Africa is a huge continent of 55 countries!
From Addis Ababa, Ethiopia’s capital where I used to live, it took ten hours to fly to Dakar, Senegal’s capital on the western tip. From Cairo in the north to Cape Town in the south, it’s an 11-hour flight and a drive of more than 10,000 km across 10 – 12 countries.
Shared histories, liberation struggles, culture, people, commerce, communications have shaped strong bonds across Africa at so many levels. Regional and Pan-African cooperation and institutions are powering Africa’s political, economic and social development. The more time I spend in Africa, the more I see the similarities between my Egyptian roots and the rest of the continent. Maybe that’s why I’ve always felt at home in Sub-Saharan Africa.
Yet, from one country to another, one region to another, the diversity is dazzling. More than one billion people call the continent home. Between them, they speak (and often write) more than 2,000 languages and use 47 currencies. From landscapes, to food, music, culture, politics, the built environment, media, clothing – you name it – there’s as much that is unique as is shared.
Let’s start getting to know Africa – on the map. Maps tell us about history, geography, the environment, connections, barriers, politics, economies…. For me, maps raise as many questions as they answer, often more. Why is the centre of Africa one massive country? How did these crisscrossing boundaries come about, why and who decided? What’s the economy like in these very tiny countries fully surrounded by bigger ones? What are the trade routes, how were they developed, why and what is there impact? So many questions…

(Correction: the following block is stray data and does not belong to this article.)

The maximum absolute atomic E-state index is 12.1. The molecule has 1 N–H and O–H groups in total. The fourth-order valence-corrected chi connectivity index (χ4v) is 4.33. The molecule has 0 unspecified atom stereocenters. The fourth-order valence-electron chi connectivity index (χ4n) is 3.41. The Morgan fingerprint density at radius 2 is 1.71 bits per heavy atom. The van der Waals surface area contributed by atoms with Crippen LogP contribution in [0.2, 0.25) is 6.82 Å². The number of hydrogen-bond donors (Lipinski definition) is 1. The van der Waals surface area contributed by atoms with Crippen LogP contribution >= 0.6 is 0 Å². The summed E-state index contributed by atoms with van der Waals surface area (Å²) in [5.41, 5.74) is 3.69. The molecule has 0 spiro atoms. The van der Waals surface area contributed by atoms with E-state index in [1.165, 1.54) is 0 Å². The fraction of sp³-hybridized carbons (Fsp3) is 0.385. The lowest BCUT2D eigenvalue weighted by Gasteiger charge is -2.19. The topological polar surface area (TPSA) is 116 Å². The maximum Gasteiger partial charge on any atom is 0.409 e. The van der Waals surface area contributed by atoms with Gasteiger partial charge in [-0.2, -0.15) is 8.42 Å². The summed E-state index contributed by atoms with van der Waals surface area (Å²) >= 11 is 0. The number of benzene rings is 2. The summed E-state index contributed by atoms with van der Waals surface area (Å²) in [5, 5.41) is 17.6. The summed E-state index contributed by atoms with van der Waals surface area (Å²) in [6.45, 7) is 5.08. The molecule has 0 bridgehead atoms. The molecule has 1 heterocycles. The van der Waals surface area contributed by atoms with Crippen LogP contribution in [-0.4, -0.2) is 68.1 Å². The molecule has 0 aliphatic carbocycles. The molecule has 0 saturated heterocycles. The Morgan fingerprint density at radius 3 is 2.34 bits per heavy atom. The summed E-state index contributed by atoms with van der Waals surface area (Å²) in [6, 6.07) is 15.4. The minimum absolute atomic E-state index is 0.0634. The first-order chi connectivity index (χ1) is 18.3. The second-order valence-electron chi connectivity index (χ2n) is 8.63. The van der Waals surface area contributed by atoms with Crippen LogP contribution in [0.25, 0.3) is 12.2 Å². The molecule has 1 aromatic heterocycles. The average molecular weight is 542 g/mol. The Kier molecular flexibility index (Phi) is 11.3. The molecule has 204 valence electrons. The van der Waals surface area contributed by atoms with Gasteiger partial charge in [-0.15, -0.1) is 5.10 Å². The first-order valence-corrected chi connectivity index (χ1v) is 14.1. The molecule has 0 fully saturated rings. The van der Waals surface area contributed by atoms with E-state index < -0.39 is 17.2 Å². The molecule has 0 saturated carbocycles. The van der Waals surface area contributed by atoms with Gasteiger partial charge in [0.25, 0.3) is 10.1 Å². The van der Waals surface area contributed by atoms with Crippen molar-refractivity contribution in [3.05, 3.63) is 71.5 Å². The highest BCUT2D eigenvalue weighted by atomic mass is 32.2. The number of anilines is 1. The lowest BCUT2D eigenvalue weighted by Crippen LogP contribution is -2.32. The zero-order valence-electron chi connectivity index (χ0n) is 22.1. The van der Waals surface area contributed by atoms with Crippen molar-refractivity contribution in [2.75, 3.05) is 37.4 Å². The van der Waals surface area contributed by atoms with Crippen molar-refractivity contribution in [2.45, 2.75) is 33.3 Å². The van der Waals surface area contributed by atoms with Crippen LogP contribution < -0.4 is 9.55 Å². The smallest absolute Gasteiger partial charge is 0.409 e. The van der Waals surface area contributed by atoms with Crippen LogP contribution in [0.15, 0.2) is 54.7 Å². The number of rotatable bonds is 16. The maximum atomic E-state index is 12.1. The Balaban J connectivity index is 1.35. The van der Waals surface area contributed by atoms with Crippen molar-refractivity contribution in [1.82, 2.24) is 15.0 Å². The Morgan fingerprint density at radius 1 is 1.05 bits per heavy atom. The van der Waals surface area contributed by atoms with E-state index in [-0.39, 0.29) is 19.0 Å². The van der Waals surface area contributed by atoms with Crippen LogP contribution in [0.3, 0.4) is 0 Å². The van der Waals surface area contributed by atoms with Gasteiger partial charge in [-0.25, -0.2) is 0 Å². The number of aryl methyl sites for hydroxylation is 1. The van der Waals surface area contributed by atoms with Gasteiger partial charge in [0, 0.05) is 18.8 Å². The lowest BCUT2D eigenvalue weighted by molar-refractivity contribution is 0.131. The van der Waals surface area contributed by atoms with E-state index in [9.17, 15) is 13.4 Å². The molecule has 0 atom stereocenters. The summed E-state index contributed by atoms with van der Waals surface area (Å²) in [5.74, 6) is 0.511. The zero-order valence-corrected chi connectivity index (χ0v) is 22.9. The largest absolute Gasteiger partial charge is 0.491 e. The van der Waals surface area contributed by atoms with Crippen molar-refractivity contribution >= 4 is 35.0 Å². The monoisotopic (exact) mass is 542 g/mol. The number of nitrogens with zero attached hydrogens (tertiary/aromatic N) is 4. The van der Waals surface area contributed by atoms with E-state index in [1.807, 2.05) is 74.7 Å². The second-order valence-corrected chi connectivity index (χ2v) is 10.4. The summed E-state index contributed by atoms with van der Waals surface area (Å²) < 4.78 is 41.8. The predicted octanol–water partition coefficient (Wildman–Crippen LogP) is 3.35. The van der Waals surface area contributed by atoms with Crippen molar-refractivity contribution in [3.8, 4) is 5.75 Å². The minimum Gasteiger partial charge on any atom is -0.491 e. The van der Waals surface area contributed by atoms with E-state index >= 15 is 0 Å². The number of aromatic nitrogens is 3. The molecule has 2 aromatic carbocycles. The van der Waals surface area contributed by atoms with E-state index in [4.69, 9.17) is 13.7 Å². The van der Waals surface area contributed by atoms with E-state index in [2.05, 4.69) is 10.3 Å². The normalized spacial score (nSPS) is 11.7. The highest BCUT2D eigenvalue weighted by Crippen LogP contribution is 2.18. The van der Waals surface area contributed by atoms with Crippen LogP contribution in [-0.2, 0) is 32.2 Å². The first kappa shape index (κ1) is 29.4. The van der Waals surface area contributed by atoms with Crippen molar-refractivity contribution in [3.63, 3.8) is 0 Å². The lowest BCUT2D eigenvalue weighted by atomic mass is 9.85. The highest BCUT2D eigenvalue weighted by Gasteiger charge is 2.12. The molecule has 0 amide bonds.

I love learning and sharing maps. On a road trip from Harare, Zimbabwe’s capital, to Mutare in the east, my colleagues and I played one of my favourite games – naming all 55 countries in Africa, in geographic order, with their capitals. When we really wanted to dare each other, we tried naming the presidents… Now that was a challenge I failed! It got us all laughing, talking history, asking questions, having long political debates, arguing and googling too.
I wonder: how many African countries can you find on this map? Or are you up for a bigger challenge to name capitals? A great game for kids too… If you are testing yourself on Facebook, be sure to share in the comments how many countries you got right! (Sorry, this isn’t an FB friendly site but it’s much better for learning)